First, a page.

Australia-Harvard Fellowship Program Director’s Report – 2015
In 2015, the Australia-Harvard Fellowship program maintained and further built upon its successful 12 year record of enhancing Australia’s research capacity and strengthening the relationship between Australia’s scientific community and Harvard University.
As in the past, the aim of the Fellowships remains the promotion of “learned exchange”, providing travel and sustenance funds to enable face-to-face collaboration between the Fellows and their project partners. The program focuses on research programs that are expected to help:
· build a launch pad for innovations which would bring benefits to humankind;
· provide the groundwork to attract significant funding at a later time (perhaps from Government) for R&D and implementation; or
· develop new teaching methods that will transform students’ capabilities.
The 2015 Australia-Harvard Fellows
For 2015, six Fellowships were awarded – three inbound (for Harvard researchers visiting Australian institutions) and three outbound (for Australian researchers visiting Harvard). One 2014 Fellowship had been carried over to this year as the Fellow’s visit to Australia was delayed by external factors.
The 2015 Fellows were:
· Prof. Simon Robson to the Westmead Millennium Institute for Medical Research in Sydney to collaborate with Assoc. Prof. Wayne Hawthorne on xeno-transplantation (in particular the transplantation of pancreatic islet cells) and to chair a Transplantation Society Conference;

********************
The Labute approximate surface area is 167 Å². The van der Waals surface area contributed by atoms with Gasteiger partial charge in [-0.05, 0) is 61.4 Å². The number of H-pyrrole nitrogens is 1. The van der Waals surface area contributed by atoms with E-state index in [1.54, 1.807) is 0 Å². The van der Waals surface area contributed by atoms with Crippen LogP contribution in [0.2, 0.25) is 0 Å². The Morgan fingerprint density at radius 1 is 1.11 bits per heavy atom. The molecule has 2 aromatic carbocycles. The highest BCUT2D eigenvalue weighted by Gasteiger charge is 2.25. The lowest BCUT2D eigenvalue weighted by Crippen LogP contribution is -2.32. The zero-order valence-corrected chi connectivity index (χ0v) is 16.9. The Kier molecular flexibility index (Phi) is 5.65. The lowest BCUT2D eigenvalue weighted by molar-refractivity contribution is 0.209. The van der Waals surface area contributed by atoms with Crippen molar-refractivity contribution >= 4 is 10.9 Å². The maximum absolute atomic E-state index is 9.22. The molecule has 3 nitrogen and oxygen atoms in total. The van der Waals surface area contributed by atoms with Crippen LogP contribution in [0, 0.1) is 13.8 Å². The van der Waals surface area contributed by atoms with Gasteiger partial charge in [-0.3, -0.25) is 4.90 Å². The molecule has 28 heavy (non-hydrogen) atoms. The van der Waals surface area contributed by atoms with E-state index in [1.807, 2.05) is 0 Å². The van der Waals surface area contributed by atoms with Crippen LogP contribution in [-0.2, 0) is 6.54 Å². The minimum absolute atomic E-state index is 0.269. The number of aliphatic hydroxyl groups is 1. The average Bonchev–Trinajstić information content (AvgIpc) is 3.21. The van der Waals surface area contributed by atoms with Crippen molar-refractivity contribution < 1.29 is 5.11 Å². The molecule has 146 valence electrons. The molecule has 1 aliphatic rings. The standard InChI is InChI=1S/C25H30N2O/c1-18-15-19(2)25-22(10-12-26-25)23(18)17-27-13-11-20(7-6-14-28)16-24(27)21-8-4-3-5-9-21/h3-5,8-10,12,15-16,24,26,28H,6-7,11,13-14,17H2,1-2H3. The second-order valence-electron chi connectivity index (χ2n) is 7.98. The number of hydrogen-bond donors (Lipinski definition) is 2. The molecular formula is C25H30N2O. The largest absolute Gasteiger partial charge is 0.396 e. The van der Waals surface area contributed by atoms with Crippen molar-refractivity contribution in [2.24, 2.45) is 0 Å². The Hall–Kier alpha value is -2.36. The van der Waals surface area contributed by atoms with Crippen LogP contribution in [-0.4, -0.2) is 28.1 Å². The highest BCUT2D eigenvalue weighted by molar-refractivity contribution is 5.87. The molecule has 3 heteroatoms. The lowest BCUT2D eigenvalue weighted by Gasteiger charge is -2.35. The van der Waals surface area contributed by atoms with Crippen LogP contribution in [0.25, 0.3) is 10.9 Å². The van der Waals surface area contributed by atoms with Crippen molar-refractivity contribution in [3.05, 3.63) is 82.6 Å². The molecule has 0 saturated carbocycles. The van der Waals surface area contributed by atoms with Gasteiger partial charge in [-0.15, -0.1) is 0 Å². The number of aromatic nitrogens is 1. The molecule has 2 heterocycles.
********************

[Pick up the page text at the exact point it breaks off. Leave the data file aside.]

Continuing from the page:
· Prof. Kathleen Sweadner and Dr Elena Arystarkhova to the Kolling Institute for Medical Research in Sydney to work with Prof. Gemma Figtree to further understand the impact of FXYD1 proteins on regulation of blood pressure and cardiac health;
· Prof. Craig P. Hunter, who visited Walter and Eliza Hall Institute for Medical Research in Melbourne to collaborate with Dr. Ken Pang to understand how RNA moves between cells, and how this affects epigenetic inheritance and the effectiveness a certain class of drugs.
· Dr. Paul Jackson (University of Adelaide) to Harvard to collaborate with 2014 Fellow Dr. Chris Rogan on designing experiments in particle physics for the Large Hadron Collider at CERN in Switzerland;
· Assoc. Prof. Wayne Hawthorne (Westmead Millennium Institute) who was to visit 2015 Fellow Prof. Simon Robson at Harvard Medical School with the aim of further developing his ability to establish an islet cell transplantation centre in Australia;
· Prof. Karol Miller (University of Western Australia) to collaborate with Prof. Ron Kikinis, of Brigham & Women's Hospital on developing improved tools for guided surgery.
Amongst the positive outcomes to emerge from the program in 2015, Prof. Hawthorne has already made great strides towards establishing an islet-cell transplantation program at Westmead Hospital, and he has been invited to join the Council of the International Xenotransplantation Association.
Prof. Hunter’s visit and his seminars on epigenetic inheritance at Australian research institutions were exceptionally very well received. His and Dr. Pang’s work represents far reaching science, and his visit is expected to have significant impact. Finally, the work undertaken by Dr. Jackson with the Foundation’s support was recognised by his home institution (University of Adelaide), which promoted him to Associate Professor.
Dr Galina Kaseko